Beijing, 1966. The promise of a new world and the call for revolution had been shaping the Chinese society since Mao Zedong became the Chairman of the Chinese Communist Party in 1943. The most printed book in the twentieth century, Quotations from Chairman Mao had laid the foundations for the Cultural Revolution to come. Claiming that the threat of restoring capitalism was growing, Mao called for a re–activation of class struggle and permanent revolution. As propaganda posters advocated, the “erasure” of the old world was crucial, in order to build a new one. Many ancient monuments and artworks were eliminated, the extent of this destruction still being unclear. At the same time, Mao’s Little Red Book, as was known in the West, was widely read and appreciated, especially by young students, disillusioned by the right–wing politics of their countries. But none could foresee the disastrous effects the Cultural Revolution had on Chinese economy and society.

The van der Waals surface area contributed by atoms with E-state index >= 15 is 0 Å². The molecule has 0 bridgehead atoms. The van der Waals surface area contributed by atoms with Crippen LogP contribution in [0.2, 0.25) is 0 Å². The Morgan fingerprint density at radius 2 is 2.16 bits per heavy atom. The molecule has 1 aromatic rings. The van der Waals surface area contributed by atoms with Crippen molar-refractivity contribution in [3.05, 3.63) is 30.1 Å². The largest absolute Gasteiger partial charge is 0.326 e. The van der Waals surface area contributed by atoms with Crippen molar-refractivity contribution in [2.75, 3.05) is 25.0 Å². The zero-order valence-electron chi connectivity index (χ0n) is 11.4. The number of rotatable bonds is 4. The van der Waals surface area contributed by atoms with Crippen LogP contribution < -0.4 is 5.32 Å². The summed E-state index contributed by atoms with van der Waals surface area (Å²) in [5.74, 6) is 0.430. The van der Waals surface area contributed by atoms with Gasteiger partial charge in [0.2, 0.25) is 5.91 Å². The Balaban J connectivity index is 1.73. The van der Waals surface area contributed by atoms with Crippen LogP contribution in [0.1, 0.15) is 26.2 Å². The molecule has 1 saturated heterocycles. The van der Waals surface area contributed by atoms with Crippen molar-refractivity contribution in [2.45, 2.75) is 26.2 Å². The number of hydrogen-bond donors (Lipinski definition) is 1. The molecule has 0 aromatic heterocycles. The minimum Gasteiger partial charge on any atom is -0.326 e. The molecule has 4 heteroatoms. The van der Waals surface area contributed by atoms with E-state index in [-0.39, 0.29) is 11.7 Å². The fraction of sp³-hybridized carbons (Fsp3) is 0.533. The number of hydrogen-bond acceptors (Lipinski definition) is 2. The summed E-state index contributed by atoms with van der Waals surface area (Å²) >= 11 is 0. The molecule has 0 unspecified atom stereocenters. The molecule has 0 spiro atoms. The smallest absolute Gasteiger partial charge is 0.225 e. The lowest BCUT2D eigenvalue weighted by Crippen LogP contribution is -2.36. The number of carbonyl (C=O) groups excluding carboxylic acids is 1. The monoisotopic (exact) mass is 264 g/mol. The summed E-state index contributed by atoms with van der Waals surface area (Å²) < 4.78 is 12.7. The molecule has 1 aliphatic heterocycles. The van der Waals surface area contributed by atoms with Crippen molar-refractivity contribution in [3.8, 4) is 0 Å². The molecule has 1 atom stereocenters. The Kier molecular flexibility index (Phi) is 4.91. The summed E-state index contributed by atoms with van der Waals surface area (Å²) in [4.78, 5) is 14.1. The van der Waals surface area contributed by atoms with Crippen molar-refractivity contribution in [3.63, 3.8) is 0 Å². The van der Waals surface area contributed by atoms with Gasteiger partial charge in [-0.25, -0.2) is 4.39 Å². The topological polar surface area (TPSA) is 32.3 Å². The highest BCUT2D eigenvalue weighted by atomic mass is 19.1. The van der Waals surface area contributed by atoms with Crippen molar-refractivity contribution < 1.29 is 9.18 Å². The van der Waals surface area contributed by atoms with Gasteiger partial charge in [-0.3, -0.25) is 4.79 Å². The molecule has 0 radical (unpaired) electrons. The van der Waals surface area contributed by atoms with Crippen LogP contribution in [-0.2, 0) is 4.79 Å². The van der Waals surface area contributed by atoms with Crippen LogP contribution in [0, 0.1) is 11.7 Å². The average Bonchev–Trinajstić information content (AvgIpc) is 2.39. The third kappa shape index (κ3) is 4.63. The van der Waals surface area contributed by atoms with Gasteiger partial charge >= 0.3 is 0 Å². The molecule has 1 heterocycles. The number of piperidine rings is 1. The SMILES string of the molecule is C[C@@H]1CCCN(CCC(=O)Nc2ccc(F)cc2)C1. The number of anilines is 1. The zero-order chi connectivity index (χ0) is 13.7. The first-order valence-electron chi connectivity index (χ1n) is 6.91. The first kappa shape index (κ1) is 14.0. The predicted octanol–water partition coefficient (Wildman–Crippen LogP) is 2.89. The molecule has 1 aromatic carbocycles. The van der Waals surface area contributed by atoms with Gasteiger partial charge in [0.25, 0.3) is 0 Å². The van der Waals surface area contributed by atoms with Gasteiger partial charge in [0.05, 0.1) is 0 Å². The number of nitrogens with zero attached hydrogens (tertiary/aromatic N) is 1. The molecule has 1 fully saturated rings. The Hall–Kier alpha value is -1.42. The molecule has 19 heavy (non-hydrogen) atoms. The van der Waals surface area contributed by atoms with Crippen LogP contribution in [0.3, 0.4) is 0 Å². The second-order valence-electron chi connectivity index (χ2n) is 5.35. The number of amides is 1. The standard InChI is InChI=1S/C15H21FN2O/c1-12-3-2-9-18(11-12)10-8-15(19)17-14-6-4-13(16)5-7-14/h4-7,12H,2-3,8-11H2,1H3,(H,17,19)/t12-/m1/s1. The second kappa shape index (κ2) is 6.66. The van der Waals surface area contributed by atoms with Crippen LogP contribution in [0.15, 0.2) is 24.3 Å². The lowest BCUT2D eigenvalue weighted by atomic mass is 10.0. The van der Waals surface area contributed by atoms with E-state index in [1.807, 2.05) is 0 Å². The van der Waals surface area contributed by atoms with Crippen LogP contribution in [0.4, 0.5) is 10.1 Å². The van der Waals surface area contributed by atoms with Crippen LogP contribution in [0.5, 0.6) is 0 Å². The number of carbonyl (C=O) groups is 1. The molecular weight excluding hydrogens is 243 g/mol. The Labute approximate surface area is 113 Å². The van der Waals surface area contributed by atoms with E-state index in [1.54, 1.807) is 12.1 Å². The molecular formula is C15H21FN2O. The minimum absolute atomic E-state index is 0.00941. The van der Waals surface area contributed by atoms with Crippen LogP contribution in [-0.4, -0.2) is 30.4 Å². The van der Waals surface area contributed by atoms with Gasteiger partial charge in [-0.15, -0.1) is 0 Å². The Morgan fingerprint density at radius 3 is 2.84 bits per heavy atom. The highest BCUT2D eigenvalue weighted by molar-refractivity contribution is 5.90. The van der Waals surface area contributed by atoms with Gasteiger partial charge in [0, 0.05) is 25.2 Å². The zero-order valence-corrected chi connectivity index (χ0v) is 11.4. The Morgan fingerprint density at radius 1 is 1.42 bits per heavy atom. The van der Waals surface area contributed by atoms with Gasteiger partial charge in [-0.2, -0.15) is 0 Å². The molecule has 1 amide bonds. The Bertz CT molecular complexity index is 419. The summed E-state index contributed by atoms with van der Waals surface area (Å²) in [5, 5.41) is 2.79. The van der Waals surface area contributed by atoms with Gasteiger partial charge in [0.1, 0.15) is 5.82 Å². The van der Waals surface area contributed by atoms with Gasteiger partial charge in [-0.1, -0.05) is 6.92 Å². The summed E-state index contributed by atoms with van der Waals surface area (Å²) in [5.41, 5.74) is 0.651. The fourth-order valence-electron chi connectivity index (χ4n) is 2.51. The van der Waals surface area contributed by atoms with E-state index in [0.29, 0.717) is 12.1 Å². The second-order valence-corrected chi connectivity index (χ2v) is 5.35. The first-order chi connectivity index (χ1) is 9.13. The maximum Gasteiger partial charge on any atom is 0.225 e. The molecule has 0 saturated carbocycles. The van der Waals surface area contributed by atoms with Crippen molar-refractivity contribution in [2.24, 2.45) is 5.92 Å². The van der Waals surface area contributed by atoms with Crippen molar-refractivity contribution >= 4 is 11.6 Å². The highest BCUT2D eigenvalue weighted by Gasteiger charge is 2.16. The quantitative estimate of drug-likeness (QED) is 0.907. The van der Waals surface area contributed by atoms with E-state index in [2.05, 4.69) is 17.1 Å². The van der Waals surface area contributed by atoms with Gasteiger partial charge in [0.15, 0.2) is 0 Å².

In 1976, when Mao died, the opposing forces within the Communist Party gained momentum and China slowly advanced towards an epoch of reform and “opening–up” towards the West. Cultural Revolution had been abandoned, but what was there to be done when the world had been swept clean?

Xiamen, 1986. The port city of Xiamen, located in southeastern China, was one of the first special economic zones, areas that enjoyed more liberal economic policies than the rest of the country and were especially designed to attract foreign investment. This city, as Zürich had been in 1916 for the Dadaists, became a safe ground for a collective of young Chinese artists. Inspired by the vitality of a new wave of experimental art and by the recent influx of Western art theoretical writings, Xiamen Dada was formed in 1986. It included artists such as Huang Yong Ping, Cha Lixiong, Liu Yiling, Lin Chun and Jiao Yaoming, that would later become one of the leading figures of contemporary Chinese art.